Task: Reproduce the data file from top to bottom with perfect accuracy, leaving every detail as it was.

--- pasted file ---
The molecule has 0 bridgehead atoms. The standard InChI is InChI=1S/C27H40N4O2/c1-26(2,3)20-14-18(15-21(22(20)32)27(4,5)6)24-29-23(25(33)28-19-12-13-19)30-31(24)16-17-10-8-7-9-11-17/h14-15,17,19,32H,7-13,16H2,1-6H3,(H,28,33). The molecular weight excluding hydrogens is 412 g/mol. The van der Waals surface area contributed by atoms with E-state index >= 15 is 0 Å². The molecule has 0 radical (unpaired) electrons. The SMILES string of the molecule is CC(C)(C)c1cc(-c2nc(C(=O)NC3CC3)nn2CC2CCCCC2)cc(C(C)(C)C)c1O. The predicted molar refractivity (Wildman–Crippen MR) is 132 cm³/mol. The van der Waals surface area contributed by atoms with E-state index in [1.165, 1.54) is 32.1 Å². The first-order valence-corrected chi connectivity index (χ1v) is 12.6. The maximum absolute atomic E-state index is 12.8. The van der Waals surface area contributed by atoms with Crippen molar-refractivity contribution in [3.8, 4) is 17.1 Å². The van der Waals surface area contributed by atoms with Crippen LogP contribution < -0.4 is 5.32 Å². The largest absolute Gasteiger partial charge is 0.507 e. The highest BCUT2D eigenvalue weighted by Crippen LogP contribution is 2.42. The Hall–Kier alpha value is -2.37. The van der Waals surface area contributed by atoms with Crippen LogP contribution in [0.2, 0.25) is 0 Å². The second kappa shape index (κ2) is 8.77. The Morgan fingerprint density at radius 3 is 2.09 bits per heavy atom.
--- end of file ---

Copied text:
The molecule has 0 bridgehead atoms. The standard InChI is InChI=1S/C27H40N4O2/c1-26(2,3)20-14-18(15-21(22(20)32)27(4,5)6)24-29-23(25(33)28-19-12-13-19)30-31(24)16-17-10-8-7-9-11-17/h14-15,17,19,32H,7-13,16H2,1-6H3,(H,28,33). The molecular weight excluding hydrogens is 412 g/mol. The van der Waals surface area contributed by atoms with E-state index >= 15 is 0 Å². The molecule has 0 radical (unpaired) electrons. The SMILES string of the molecule is CC(C)(C)c1cc(-c2nc(C(=O)NC3CC3)nn2CC2CCCCC2)cc(C(C)(C)C)c1O. The predicted molar refractivity (Wildman–Crippen MR) is 132 cm³/mol. The van der Waals surface area contributed by atoms with E-state index in [1.165, 1.54) is 32.1 Å². The first-order valence-corrected chi connectivity index (χ1v) is 12.6. The maximum absolute atomic E-state index is 12.8. The van der Waals surface area contributed by atoms with Crippen molar-refractivity contribution in [3.8, 4) is 17.1 Å². The van der Waals surface area contributed by atoms with Crippen LogP contribution < -0.4 is 5.32 Å². The largest absolute Gasteiger partial charge is 0.507 e. The highest BCUT2D eigenvalue weighted by Crippen LogP contribution is 2.42. The Hall–Kier alpha value is -2.37. The van der Waals surface area contributed by atoms with Crippen LogP contribution in [0.2, 0.25) is 0 Å². The second kappa shape index (κ2) is 8.77. The Morgan fingerprint density at radius 3 is 2.09 bits per heavy atom.